Nicaraguan became an independent country in 1838 when the Central American Confederation was dissolved. Domestic order remained precarious, however, and the Caribbean coast was controlled by Britain until 1860. During a civil war in 1854, one of the factions invited the American adventurer William Walker, who tried to establish himself as dictator as a prelude to annexation to the United States. Within two years, however, he was overthrown. The United States briefly intervened in 1909 to depose General Jose Santos Zelaya, a Liberal dictator. U.S. troops returned in 1912 and established a semi-permanent presence, with several military bases in which a new American-style army called the "National Guard" was created. This foreign intrusion outraged nationalist sensibilities in Nicaragua, and set the stage for a resistance movement led by Augusto Sandino in 1927. The Marines finally left for good in 1933, under the "Good Neighbor" policy of President Franklin Roosevelt. Prospects for reconciliation crumbled, however, when Sandino was murdered under orders from General Anastasio Somoza. He arranged to be elected president in 1937, and ruled as an absolute dictator until he was assassinated in 1956. His son Luis Debayle Somonza succeeded him, and after he died in 1967 the other son, Anastasio Somoza Debayle, became president. A terrible earthquake in 1972 set the stage for revolution, as much of the emergency relief money donated by the United States ended up in the hands of the hated dictator Anastasio Somoza. The Sandinista National Liberation Front began a guerrilla campaign, and occupied the National Palace in August 1978, taking the Congress hostage. After the assassination of moderate opposition leader Pedro Joaquin Chamorro, many businessmen began to oppose Somoza, paving the way for the Sandinistas' triumph in 1979. The FSLN leader, Daniel Ortega, gravitate toward Castro's Cuba, and by 1980 Nicaragua was on its way to becoming another Soviet satellite. Under the Reagan administration, the United States began to support the counter-revlutionary forces ("Contras"), and many people suffered from the fighting. As the winds of freedom swept through eastern Europe in 1989, President Ortega decided to take a real risk on democracy, but to the surprise of many foreign observers, he was defeated by Violeta Chamorro, the window of a moderate opposition leader during the Somoza era. The Sandinistas retained control of the large, well-equipped army, however, and Chamorrow could not get much done. Liberal (pro-business) Arnoldo Aleman was elected president in 1996, but he was later implicated in a web of corruption. Gradually Nicaragua opened up to foreign investment and its economy began to recover by the turn of the century.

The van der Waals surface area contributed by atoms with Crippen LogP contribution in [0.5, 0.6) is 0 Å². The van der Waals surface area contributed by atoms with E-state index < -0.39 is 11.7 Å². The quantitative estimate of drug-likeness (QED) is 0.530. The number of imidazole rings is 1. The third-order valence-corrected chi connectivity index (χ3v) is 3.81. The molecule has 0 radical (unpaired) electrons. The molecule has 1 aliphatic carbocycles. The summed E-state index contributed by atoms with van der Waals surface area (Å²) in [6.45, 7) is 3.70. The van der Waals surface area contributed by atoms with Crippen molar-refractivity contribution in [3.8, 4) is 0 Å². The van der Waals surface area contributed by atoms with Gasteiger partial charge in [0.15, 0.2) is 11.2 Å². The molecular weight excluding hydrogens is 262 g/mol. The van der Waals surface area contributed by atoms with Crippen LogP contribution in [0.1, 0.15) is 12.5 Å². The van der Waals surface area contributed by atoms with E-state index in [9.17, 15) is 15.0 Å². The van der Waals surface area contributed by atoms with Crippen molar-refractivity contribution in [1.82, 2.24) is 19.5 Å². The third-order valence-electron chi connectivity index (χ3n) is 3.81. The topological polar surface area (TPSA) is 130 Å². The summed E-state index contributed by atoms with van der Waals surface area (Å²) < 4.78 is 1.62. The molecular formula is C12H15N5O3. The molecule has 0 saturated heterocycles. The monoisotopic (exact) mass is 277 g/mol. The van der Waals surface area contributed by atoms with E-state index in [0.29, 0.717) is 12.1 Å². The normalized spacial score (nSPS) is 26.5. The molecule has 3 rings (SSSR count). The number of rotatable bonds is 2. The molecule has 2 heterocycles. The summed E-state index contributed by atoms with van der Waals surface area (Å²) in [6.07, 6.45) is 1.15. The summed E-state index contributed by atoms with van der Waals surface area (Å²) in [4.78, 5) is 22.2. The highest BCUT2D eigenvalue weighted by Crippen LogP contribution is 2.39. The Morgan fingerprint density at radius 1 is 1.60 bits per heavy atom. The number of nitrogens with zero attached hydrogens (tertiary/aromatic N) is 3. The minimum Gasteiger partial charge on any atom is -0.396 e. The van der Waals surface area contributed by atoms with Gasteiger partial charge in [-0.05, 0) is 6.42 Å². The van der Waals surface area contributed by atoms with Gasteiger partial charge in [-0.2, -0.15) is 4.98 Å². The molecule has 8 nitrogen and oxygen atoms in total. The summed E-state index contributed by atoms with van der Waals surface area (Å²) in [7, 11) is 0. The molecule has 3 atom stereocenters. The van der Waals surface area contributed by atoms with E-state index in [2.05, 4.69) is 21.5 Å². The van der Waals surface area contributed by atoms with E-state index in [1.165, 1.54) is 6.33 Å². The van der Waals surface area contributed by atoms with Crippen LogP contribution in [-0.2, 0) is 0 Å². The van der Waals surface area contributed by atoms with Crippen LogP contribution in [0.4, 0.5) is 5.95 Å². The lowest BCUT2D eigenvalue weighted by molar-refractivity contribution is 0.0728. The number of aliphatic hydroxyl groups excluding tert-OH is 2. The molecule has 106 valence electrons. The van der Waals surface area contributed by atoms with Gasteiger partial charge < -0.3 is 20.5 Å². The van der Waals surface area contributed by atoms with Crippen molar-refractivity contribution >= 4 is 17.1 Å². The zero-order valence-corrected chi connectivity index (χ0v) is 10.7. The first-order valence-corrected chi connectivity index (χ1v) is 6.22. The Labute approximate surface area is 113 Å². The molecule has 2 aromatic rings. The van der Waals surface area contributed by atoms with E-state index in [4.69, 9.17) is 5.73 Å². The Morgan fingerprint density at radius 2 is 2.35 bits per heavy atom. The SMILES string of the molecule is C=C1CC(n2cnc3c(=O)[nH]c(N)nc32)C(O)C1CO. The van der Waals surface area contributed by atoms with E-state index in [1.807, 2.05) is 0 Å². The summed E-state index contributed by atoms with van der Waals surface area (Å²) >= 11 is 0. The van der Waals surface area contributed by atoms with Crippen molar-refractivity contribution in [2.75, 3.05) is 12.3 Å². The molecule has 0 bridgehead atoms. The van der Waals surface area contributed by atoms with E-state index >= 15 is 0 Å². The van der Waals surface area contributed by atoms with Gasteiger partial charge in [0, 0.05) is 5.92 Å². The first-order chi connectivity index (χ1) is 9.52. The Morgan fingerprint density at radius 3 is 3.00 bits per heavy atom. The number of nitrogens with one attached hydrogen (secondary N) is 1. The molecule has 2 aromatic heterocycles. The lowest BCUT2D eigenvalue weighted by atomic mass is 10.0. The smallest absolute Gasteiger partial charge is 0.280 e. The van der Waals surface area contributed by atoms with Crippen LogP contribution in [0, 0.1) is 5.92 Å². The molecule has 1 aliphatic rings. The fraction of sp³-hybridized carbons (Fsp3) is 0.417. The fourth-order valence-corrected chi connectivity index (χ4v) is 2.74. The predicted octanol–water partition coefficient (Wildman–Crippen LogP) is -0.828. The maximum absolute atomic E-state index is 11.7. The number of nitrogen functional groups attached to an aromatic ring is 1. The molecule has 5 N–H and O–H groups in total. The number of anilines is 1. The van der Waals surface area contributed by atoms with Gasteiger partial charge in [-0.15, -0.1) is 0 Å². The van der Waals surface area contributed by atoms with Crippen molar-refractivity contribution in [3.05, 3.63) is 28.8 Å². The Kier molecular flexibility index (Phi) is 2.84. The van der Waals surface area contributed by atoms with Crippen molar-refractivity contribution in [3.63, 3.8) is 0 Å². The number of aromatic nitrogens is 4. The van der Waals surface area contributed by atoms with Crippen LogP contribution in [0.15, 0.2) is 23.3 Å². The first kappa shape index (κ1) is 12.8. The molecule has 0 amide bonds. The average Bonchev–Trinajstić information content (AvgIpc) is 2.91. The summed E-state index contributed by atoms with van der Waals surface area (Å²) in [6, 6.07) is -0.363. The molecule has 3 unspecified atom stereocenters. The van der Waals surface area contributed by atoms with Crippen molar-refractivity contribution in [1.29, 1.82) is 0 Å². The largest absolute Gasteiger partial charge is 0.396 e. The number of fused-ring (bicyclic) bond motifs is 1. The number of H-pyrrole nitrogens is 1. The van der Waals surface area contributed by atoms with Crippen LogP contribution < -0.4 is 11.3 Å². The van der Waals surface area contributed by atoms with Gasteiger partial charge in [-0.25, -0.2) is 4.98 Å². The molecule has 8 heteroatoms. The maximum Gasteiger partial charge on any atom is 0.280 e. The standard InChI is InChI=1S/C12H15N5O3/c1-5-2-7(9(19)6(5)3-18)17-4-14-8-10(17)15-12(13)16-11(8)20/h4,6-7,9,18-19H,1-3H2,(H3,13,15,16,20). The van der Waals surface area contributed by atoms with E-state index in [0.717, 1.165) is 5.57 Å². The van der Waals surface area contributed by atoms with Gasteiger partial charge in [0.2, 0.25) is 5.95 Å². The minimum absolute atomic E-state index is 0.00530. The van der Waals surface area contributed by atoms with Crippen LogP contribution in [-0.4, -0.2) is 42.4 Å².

Nicaragua was the home of one of the most prominent poets of Latin America, Ruben Dario (1867-1916). He was a leading proponent of the Modernist literary school that broke the bonds of traditional verse and helped to form a transnational, Spanish-American cultural identity. He also served as a diplomat. The fact that cattle ranching is so widespread imparts a more "western" flavor to Nicaraguan culture. The city of Granada has a great deal of well-preserved colonial-era architecture, and is a major center of tourism and culture.

Old cathedral (damaged by earthquake) in Managua.
Lakefront park in Granada.
Sandinista rebel monument in Managua.
Congress building in Managua.
Colonial era buildings in Granada.
Dennis Martinez baseball stadium in Managua.
In center: Central plaza in Granada.

Click on this thumbnail image to see a gallery of these and other photos. (February 2005)

Tiny diamond Baseball: medium interest; 4 semi-pro teams in Nicaraguan League


A series of scandals has rocked the Liberal Party (conservative by American standards), stalling the free market economic policy agenda. Supporters of former President Aleman, who was convicted of embezzlement, have joined with the Marxist Sandinista Party, whose leader Daniel Ortega (former president) is making a bid for a political comeback. Presidential elections will be held on November 5, 2006.

Sandinista Liberation Movement Nic. Liberal Alliance (ALN) Liberal Constitutional Party (PLC)
Daniel Ortega Eduardo Montealegre Jorge Castillo
38 (38) 23 (53*) 25 (*)

NOTE: Width of each column shows each party's approximate strength. Colors and position (left to right) represent ideological leanings, which are often vague. Numbers show how many seats each party has in the unicameral National Assembly. Minor parties are not shown. * indicates party split.

SOURCE: CIA World Factbook